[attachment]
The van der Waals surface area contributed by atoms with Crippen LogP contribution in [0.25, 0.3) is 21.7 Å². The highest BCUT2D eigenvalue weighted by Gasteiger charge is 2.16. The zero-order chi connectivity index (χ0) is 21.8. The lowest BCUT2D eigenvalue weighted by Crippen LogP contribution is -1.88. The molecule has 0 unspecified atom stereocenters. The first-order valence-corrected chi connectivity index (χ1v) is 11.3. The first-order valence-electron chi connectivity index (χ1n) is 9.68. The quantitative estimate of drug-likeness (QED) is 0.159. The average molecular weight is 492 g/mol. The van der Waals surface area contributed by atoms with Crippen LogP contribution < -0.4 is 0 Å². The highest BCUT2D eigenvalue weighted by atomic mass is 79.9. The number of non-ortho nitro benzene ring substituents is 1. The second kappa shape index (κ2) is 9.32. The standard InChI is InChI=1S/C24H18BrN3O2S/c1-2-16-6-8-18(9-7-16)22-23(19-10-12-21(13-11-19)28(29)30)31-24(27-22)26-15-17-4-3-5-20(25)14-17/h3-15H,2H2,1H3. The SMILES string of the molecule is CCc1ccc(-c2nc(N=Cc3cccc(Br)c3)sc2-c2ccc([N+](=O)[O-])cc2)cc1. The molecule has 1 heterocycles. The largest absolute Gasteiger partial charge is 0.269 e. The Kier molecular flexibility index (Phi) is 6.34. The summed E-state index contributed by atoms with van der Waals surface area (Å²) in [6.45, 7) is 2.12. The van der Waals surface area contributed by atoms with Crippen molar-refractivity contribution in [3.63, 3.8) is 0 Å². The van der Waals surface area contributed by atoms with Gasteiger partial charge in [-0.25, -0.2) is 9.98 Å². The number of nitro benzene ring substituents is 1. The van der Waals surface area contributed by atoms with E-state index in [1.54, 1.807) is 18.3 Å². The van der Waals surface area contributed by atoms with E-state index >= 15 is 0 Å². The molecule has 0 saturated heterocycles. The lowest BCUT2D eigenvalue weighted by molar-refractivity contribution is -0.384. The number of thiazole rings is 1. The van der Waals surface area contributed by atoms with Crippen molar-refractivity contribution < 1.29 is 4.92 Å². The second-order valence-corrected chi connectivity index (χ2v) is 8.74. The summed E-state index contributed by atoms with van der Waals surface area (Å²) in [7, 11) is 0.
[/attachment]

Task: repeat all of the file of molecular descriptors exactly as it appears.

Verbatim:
The van der Waals surface area contributed by atoms with Crippen LogP contribution in [0.25, 0.3) is 21.7 Å². The highest BCUT2D eigenvalue weighted by Gasteiger charge is 2.16. The zero-order chi connectivity index (χ0) is 21.8. The lowest BCUT2D eigenvalue weighted by Crippen LogP contribution is -1.88. The molecule has 0 unspecified atom stereocenters. The first-order valence-corrected chi connectivity index (χ1v) is 11.3. The first-order valence-electron chi connectivity index (χ1n) is 9.68. The quantitative estimate of drug-likeness (QED) is 0.159. The average molecular weight is 492 g/mol. The van der Waals surface area contributed by atoms with Crippen LogP contribution < -0.4 is 0 Å². The highest BCUT2D eigenvalue weighted by atomic mass is 79.9. The number of non-ortho nitro benzene ring substituents is 1. The second kappa shape index (κ2) is 9.32. The standard InChI is InChI=1S/C24H18BrN3O2S/c1-2-16-6-8-18(9-7-16)22-23(19-10-12-21(13-11-19)28(29)30)31-24(27-22)26-15-17-4-3-5-20(25)14-17/h3-15H,2H2,1H3. The SMILES string of the molecule is CCc1ccc(-c2nc(N=Cc3cccc(Br)c3)sc2-c2ccc([N+](=O)[O-])cc2)cc1. The molecule has 1 heterocycles. The largest absolute Gasteiger partial charge is 0.269 e. The Kier molecular flexibility index (Phi) is 6.34. The summed E-state index contributed by atoms with van der Waals surface area (Å²) in [6.45, 7) is 2.12. The van der Waals surface area contributed by atoms with Crippen molar-refractivity contribution in [3.63, 3.8) is 0 Å². The van der Waals surface area contributed by atoms with Gasteiger partial charge in [-0.25, -0.2) is 9.98 Å². The number of nitro benzene ring substituents is 1. The van der Waals surface area contributed by atoms with E-state index in [1.54, 1.807) is 18.3 Å². The van der Waals surface area contributed by atoms with E-state index >= 15 is 0 Å². The molecule has 0 saturated heterocycles. The lowest BCUT2D eigenvalue weighted by molar-refractivity contribution is -0.384. The number of thiazole rings is 1. The van der Waals surface area contributed by atoms with Crippen molar-refractivity contribution < 1.29 is 4.92 Å². The second-order valence-corrected chi connectivity index (χ2v) is 8.74. The summed E-state index contributed by atoms with van der Waals surface area (Å²) in [7, 11) is 0.